Will Smith Says Prestige TV Has Raised the Bar for Blockbusters: People Don’t Want to ‘Leave Their Homes’

Will Smith knows any theatrical release is automatically in competition with TV.

The Oscar winner and “Bad Boys: Ride or Die” actor said during First We Feast’s “Hot Ones” series that it’s “harder” than ever to land a box office “hit” nowadays.

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“You used to be able to put some explosions in the trailer and a couple of good jokes and people were there,” Smith said. “And television is so good, there are things that people just aren’t going to leave their house for anymore. There’s definitely a higher demand for a certain type of film for people to leave their homes.”

Smith added that while “the definition of a hit is still pretty much the same,” it’s simply “essentially it’s just harder to get one” in theaters.

Smith’s career has spanned from his personal favorite feature “The Pursuit of Happyness” to huge franchises like “Men in Black,” “Bad Boys,” and now an “I Am Legend” sequel. The actor won an Oscar for the biopic “King Richard.”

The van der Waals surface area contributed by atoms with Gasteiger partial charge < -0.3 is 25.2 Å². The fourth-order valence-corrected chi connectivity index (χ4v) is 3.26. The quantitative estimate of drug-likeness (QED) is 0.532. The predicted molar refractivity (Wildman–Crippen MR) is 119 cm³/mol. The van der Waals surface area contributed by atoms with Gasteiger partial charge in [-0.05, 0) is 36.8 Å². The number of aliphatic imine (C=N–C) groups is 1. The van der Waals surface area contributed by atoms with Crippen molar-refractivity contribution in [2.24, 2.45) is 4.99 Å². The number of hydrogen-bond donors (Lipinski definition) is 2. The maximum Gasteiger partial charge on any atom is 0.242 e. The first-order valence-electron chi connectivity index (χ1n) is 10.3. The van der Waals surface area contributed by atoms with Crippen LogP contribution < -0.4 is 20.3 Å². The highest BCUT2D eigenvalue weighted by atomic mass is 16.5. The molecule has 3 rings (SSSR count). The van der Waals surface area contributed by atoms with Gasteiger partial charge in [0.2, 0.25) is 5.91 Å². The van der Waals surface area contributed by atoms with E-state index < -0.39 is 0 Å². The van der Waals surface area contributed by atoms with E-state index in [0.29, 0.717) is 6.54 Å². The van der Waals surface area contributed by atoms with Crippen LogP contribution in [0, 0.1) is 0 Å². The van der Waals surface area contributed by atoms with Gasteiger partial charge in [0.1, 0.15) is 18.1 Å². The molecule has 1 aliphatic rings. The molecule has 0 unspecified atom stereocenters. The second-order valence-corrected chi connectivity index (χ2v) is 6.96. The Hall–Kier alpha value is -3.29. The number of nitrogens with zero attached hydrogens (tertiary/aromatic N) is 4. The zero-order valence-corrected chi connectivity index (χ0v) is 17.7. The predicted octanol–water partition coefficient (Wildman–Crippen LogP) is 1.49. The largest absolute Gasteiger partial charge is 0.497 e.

Smith said in 2021 that it’s too easy to get caught up in the competition of box office numbers, recalling how his obsession with the “I Am Legend” grosses was indicative of the “subtle sickness of material success” as a movie star.

“I’m excited for 30 seconds, and then my mind drifts and I say to [producing partner] J [ames Lassiter], ‘Hey, why do you think we missed 80?’” Smith said during “The Oprah Conversation,” after “I Am Legend” had a $77 million opening weekend. “He said, ‘What?’ And I said, ‘No, it was 77, do you think if we would have adjusted the ending? Because I wanted the ending to feel more like “Gladiator.”‘ He’s like, ‘It’s the biggest opening in history, ever. What are you talking about?’ I’m like, ‘J, I get that, I’m just asking why do you think we missed the 80?’ And it’s the only time he ever hung up on me.”

But now it’s even tougher to get films in theaters in the first place, let alone top an opening weekend at the box office.

Auteur Richard Linklater recently told IndieWire that even high concept film “Hit Man” had trouble landing a distributor. Netflix eventually picked up the feature and granted the film a limited theatrical release before its streaming premiere.

“So the real question here is, the studios need to explain: ‘OK, well, so what do you want?'” Linklater said, citing how “Hit Man” was from the established IP of being a sensationalized version of a true crime story. “The times bend against whatever originality we have, that scares [studios]. To me, that’s what’s changed, that they’ve really figured out what they don’t do, and that’s the world we knew. It’s a reduced world, for sure. You need that middle to step up, but right now, it’s Netflix, and the streamers are in that space.”

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